London: Researchers have identified two biomarkers that could help in the diagnosis of a irregular heart beat condition that raises the risk of stroke. Atrial fibrillation (AF) is the most common heart rhythm disturbance, affecting over 30 million people worldwide. But it is often detected only after someone has had a stroke.
The study, by researchers at the University of Birmingham in the UK, found three clinical risk factors and two biomarkers had a strong connection with AF, the BBC reported on Monday. Those most at risk of the condition were older, male and had a high BMI.
One is a hormone secreted by the heart called brain natriuretic peptide (BNP) and the other is a protein responsible for phosphate regulation called fibroblast growth factor-23 (FGF-23). "The biomarkers we have identified have the potential to be used in a blood test in community settings such as in general practices to simplify patient selection for ECG screening," lead author Yanish Purmah was quoted as saying.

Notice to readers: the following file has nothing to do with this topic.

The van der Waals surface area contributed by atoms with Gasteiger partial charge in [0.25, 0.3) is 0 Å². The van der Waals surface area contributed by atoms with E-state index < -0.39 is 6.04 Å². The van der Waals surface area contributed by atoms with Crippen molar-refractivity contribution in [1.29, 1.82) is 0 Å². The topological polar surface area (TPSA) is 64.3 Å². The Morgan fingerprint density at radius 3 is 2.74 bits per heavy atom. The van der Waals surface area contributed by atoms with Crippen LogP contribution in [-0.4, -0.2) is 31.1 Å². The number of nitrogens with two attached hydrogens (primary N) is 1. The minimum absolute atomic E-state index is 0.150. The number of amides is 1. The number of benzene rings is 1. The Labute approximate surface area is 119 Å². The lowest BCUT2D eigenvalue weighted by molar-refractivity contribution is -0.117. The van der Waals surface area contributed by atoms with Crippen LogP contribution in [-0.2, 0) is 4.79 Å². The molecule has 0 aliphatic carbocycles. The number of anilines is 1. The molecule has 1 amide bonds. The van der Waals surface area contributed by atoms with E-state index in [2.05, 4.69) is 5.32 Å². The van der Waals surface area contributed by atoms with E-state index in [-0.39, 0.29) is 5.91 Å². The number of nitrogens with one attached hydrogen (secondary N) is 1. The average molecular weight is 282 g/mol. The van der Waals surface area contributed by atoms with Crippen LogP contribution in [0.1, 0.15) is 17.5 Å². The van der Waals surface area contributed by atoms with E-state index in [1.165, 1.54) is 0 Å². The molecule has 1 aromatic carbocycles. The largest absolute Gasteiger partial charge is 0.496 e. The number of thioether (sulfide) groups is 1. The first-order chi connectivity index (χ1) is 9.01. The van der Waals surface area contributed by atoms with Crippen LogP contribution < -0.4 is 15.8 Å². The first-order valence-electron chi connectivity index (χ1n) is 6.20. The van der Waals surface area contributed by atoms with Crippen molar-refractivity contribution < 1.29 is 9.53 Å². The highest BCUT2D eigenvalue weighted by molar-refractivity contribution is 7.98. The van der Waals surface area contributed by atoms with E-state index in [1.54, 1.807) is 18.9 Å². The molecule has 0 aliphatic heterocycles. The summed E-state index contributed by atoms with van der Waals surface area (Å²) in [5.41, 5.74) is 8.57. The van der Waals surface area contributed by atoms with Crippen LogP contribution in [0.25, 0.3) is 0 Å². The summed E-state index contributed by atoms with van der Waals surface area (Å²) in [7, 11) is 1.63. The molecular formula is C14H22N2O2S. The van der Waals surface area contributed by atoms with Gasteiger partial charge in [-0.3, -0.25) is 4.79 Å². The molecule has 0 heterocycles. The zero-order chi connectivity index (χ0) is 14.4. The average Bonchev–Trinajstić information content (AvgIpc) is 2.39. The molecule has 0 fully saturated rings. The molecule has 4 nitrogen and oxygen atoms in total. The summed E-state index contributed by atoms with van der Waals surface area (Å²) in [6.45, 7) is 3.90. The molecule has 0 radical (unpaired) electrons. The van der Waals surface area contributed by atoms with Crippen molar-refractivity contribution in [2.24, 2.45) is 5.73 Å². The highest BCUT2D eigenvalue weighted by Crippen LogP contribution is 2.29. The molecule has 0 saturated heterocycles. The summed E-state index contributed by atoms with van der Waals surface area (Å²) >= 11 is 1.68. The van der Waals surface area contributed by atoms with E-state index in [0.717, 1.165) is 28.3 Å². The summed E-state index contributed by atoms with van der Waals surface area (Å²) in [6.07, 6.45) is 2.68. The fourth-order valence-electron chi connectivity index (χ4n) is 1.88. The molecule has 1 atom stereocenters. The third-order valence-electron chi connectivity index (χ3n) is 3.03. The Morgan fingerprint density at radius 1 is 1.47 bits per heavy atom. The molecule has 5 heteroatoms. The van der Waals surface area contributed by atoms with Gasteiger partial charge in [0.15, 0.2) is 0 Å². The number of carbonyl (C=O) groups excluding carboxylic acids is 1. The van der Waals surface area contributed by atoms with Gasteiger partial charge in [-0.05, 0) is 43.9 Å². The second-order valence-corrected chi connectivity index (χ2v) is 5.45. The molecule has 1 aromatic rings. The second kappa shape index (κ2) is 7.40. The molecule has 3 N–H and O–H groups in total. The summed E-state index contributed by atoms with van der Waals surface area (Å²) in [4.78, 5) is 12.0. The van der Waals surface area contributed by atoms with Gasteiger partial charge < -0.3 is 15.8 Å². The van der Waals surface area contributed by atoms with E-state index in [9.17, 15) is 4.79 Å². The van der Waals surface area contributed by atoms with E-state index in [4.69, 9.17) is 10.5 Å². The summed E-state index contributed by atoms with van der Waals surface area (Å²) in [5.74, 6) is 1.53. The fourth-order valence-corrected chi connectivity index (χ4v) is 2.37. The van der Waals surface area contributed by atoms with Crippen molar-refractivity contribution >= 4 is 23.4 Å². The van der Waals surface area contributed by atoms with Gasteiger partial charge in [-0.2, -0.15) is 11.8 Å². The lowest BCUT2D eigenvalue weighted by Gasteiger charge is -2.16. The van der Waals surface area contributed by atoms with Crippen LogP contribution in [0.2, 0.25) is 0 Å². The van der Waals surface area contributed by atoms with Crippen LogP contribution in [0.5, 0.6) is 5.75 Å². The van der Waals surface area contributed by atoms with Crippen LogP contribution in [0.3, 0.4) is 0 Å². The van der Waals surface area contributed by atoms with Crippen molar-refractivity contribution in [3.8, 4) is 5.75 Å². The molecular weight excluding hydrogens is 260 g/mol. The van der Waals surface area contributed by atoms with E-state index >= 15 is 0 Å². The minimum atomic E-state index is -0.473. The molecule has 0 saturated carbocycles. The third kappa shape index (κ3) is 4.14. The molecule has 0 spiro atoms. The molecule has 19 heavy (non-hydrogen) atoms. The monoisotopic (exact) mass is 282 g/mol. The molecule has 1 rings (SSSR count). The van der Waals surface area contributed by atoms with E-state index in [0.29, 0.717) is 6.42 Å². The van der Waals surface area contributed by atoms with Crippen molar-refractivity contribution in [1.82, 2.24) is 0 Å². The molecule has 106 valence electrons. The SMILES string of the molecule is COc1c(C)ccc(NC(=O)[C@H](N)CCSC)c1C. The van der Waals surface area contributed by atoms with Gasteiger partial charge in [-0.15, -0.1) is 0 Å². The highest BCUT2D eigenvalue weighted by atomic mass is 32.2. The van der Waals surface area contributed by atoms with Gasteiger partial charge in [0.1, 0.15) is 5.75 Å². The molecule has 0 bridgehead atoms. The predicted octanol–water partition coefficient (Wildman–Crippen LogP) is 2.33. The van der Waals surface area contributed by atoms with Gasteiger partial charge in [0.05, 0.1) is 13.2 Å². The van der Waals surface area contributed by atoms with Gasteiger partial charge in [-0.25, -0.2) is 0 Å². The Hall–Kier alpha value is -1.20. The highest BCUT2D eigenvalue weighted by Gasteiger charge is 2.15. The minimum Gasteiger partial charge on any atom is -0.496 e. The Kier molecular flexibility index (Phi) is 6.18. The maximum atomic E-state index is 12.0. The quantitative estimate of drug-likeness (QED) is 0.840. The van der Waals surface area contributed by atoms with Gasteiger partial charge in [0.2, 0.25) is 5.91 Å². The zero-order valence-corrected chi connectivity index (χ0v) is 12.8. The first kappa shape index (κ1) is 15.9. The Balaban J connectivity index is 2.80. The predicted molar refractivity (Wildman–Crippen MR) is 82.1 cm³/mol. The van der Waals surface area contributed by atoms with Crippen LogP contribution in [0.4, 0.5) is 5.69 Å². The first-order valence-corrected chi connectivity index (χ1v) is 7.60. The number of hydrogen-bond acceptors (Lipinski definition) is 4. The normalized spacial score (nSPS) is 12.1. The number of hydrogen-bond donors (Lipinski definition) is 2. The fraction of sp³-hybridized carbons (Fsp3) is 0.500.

The researchers said that these people could be screened for the condition by testing their blood to see if they have elevated levels of the two biomarkers. According to the British Heart Foundation, the study could pave the way towards better detection of people with AF and targeted treatment.
"People with atrial fibrillation are much more likely to develop blood clots and suffer from strokes. To avoid strokes it is important for them to take anticoagulant drugs to prevent blood clotting. However, atrial fibrillation is often only diagnosed after a patient has suffered a stroke," said co-lead author Winnie Chua from the varsity.
"Therefore it is important that patients at risk are screened so that they can begin taking anticoagulants to prevent potentially life-threatening complications," Chua noted. Currently, an electrocardiogram (ECG) which measures the electrical activity of your heart, is usually used to screen patients for AF.
For the study, the researchers looked at 638 hospital patients who were recruited between 2014 and 2016 for acute illnesses, the report said.